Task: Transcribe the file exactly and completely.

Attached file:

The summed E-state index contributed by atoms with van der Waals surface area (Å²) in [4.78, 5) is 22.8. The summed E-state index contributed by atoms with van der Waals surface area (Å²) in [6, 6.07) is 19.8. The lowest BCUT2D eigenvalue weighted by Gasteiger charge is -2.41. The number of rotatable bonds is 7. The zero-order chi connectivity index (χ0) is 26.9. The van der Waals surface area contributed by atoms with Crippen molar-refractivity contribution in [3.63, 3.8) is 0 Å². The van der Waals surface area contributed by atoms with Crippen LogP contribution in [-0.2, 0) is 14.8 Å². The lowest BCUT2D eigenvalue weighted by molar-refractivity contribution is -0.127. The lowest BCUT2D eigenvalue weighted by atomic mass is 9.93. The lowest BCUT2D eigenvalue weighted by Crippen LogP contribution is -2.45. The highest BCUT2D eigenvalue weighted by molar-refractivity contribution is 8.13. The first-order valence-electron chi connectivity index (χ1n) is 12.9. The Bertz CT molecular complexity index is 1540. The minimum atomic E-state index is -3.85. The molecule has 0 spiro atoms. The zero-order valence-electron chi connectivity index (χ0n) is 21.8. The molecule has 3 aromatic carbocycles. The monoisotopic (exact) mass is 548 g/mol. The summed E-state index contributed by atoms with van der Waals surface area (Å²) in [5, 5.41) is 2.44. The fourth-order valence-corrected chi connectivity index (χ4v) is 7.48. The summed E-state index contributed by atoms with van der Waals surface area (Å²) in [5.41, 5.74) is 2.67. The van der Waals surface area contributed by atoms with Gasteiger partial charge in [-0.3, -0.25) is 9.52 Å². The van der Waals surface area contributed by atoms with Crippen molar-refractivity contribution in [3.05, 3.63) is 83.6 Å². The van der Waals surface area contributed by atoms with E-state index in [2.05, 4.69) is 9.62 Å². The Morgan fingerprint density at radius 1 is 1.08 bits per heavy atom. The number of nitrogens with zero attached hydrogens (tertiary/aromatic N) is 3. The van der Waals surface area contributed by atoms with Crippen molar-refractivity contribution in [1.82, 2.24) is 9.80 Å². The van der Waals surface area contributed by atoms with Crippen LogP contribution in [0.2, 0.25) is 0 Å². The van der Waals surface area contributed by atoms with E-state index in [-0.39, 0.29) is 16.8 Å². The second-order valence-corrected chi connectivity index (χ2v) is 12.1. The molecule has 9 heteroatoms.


The summed E-state index contributed by atoms with van der Waals surface area (Å²) in [4.78, 5) is 22.8. The summed E-state index contributed by atoms with van der Waals surface area (Å²) in [6, 6.07) is 19.8. The lowest BCUT2D eigenvalue weighted by Gasteiger charge is -2.41. The number of rotatable bonds is 7. The zero-order chi connectivity index (χ0) is 26.9. The van der Waals surface area contributed by atoms with Crippen molar-refractivity contribution in [3.63, 3.8) is 0 Å². The van der Waals surface area contributed by atoms with Crippen LogP contribution in [-0.2, 0) is 14.8 Å². The lowest BCUT2D eigenvalue weighted by molar-refractivity contribution is -0.127. The lowest BCUT2D eigenvalue weighted by atomic mass is 9.93. The lowest BCUT2D eigenvalue weighted by Crippen LogP contribution is -2.45. The highest BCUT2D eigenvalue weighted by molar-refractivity contribution is 8.13. The first-order valence-electron chi connectivity index (χ1n) is 12.9. The Bertz CT molecular complexity index is 1540. The minimum atomic E-state index is -3.85. The molecule has 0 spiro atoms. The zero-order valence-electron chi connectivity index (χ0n) is 21.8. The molecule has 3 aromatic carbocycles. The monoisotopic (exact) mass is 548 g/mol. The summed E-state index contributed by atoms with van der Waals surface area (Å²) in [5, 5.41) is 2.44. The fourth-order valence-corrected chi connectivity index (χ4v) is 7.48. The summed E-state index contributed by atoms with van der Waals surface area (Å²) in [5.41, 5.74) is 2.67. The van der Waals surface area contributed by atoms with Gasteiger partial charge in [-0.3, -0.25) is 9.52 Å². The van der Waals surface area contributed by atoms with Crippen molar-refractivity contribution in [3.05, 3.63) is 83.6 Å². The van der Waals surface area contributed by atoms with E-state index in [2.05, 4.69) is 9.62 Å². The Morgan fingerprint density at radius 1 is 1.08 bits per heavy atom. The number of nitrogens with zero attached hydrogens (tertiary/aromatic N) is 3. The van der Waals surface area contributed by atoms with Crippen molar-refractivity contribution in [1.82, 2.24) is 9.80 Å². The van der Waals surface area contributed by atoms with Crippen LogP contribution in [0.2, 0.25) is 0 Å². The van der Waals surface area contributed by atoms with E-state index in [-0.39, 0.29) is 16.8 Å². The second-order valence-corrected chi connectivity index (χ2v) is 12.1. The molecule has 9 heteroatoms.